Especially when she barges in holding a screwdriver pointing at you.
First — some context. The inlaws and us live like Siamese twins. Our homes are joined at the hip. The hip is the teen’s room. There is a free passage between both homes as long as the room door is open. If it shuts (and it does often nowadays!), we have to use the main door.
It was just another ordinary day, in spite of the troubled times. Everyone has their chores to do around the house, and everyone was busy.
Suddenly, the bell rang. Since we are in a country-wide lockdown, we were not expecting any visitors. Nor was I about to let anyone come in. So I approached the door cautiously, while mentally preparing my response to whoever I was going to find at the door. I had to be polite, but firm.
I opened the door. I found my mother-in-law. In her hand was a screwdriver. And it was pointing straight at my belly.
She gently told me to move aside. I hopped out of her way in a hurry. One doesn’t mess with a screwdriver wielding mother-in-law.
She headed straight to my balcony. She had come around at some point the previous day and inspected all my plants. Horror of horrors, she found the holy Tulsi plant in a bad state. That is not done! What sort of an Indian woman am I if I cannot nurture one small Tulsi plant.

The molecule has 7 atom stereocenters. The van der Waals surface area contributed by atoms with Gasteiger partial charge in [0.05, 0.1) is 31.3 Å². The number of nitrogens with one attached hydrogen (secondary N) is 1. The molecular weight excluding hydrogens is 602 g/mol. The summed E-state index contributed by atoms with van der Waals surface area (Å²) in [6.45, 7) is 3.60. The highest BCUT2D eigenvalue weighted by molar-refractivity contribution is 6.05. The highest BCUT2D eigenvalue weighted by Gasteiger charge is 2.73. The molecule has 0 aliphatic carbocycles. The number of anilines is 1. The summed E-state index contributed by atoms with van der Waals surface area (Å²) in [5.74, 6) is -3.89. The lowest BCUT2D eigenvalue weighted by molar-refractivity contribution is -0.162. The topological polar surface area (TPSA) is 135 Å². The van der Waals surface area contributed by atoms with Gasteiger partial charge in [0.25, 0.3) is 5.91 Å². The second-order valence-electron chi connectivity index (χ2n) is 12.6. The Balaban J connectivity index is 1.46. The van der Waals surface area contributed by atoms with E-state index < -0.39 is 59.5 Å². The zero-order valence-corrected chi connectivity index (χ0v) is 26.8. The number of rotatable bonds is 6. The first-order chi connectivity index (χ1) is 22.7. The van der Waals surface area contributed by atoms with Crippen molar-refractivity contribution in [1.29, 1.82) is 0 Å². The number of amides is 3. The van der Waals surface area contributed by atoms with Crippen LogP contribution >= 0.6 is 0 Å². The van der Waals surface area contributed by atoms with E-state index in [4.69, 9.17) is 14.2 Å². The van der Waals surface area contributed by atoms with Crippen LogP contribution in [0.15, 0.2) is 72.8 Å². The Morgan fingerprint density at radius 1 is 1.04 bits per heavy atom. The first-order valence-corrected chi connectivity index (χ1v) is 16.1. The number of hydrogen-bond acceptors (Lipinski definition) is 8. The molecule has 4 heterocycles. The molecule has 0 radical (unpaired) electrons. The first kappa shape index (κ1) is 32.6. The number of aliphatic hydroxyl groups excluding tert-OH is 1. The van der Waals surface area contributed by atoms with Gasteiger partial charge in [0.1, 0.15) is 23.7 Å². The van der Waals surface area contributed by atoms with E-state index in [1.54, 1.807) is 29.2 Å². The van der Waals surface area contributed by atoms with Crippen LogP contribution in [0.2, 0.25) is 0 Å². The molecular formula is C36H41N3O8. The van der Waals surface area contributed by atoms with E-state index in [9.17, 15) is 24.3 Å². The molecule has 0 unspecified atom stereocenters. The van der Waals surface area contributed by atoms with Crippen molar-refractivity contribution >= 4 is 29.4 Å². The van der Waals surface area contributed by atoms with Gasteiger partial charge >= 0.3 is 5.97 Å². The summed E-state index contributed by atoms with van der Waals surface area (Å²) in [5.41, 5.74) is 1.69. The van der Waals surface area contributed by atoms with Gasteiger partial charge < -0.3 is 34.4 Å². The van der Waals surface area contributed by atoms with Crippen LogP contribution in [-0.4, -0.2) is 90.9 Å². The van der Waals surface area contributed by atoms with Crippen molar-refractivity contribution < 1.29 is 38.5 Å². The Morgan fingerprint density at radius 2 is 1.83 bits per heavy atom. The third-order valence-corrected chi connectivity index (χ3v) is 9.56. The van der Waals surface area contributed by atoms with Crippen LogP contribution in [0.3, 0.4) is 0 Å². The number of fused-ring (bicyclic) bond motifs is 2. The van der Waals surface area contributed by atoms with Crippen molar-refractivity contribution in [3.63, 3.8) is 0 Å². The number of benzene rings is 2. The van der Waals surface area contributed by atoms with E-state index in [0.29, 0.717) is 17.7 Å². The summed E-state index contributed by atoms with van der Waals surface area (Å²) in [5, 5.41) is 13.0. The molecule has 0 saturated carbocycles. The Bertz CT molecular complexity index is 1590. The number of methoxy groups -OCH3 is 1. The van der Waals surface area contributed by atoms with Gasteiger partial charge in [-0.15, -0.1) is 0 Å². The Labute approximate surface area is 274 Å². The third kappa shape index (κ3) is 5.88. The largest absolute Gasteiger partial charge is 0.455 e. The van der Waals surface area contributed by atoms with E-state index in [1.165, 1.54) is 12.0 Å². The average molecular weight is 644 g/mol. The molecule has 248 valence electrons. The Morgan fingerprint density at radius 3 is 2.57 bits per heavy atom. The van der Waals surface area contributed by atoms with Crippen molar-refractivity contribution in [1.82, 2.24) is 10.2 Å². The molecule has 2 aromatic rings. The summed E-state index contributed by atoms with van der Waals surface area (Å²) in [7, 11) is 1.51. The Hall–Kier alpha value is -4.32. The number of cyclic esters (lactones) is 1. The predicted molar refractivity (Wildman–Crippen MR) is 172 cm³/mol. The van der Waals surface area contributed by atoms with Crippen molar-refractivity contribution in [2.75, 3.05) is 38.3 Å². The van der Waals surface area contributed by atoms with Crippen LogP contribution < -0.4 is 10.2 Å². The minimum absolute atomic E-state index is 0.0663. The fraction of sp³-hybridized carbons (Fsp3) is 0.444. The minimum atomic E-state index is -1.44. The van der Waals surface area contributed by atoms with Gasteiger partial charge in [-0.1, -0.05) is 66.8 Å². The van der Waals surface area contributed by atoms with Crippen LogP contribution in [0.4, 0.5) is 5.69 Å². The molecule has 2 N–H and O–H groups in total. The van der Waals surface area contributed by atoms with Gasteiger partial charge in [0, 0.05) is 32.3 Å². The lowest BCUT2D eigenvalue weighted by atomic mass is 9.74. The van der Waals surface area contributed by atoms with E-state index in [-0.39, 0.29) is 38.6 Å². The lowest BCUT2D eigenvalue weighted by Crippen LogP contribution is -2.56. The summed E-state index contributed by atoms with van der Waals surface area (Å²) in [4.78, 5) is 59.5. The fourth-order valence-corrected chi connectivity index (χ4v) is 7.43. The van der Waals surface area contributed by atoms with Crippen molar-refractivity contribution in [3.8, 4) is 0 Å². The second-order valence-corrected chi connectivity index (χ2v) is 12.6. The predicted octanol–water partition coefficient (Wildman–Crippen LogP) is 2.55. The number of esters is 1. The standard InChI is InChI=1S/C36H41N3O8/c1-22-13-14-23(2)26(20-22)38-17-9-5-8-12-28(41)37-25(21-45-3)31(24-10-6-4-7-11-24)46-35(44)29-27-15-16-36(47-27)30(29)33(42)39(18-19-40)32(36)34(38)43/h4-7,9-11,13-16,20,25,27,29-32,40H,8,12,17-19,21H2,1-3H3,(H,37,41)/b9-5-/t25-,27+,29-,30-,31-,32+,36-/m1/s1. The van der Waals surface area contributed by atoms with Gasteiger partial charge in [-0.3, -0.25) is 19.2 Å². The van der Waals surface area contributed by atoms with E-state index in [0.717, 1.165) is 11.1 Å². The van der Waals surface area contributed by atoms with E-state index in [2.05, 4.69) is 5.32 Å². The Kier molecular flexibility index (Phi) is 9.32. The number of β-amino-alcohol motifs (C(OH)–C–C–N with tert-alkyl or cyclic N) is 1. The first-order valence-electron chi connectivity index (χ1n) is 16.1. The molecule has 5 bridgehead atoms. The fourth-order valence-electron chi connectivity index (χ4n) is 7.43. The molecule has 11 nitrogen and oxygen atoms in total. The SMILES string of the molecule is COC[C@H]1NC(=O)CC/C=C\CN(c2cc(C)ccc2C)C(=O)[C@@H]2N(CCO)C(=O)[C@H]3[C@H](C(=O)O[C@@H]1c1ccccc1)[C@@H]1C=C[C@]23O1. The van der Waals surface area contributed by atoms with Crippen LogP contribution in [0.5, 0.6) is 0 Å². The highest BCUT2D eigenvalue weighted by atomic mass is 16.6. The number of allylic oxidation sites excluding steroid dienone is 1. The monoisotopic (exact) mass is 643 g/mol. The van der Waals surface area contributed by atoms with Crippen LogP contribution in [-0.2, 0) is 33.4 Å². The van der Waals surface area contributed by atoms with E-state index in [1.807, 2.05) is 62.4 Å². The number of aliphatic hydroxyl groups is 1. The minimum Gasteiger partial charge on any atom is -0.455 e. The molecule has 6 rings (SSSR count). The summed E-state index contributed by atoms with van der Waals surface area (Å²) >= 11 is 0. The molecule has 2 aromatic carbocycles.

She had come fully armed to salvage my Tulsi plant.
I told her it was dead. She told me it wasn’t. In fact, she pointed out to me that hidden from my eye was actually a happy and healthy branch on the plant. I accepted my folly at assuming that the plant was dead. Even if there had been no green branch, I would have readily agreed with her.
She had brought along the sharp and shiny screwdriver as a tool to dig the mud around the Tulsi plant, give it some TLC, and a new lease of life.
Job done, she emerged out of the balcony holding the muddy screwdriver. I continued to be extremely polite to her. I did not want to risk muddy becoming bloody.
We engaged in some ordinary conversation. How tough it was to stay cooped in the house, essentials not being available, the state of the world, and so on.
Then she thanked me for the idlis we had given them for breakfast earlier in the day. She said they were nice and soft. I told her that my husband had made them.
It is important to note that through all this, the screwdriver continued to be pointed towards me rather than towards the ground.
She suddenly looked very proud and said, “He is my son after all.”
I agreed with her without missing a beat.
I also told her that if she continues to point that thing at me, I will be forced to agree with everything she says.
We had a hearty laugh and she went home.
Contrary to popular DIL-MIL horror stories, my MIL and I share a good rapport (touch wood). We know our limits and boundaries and share an affectionate camaraderie.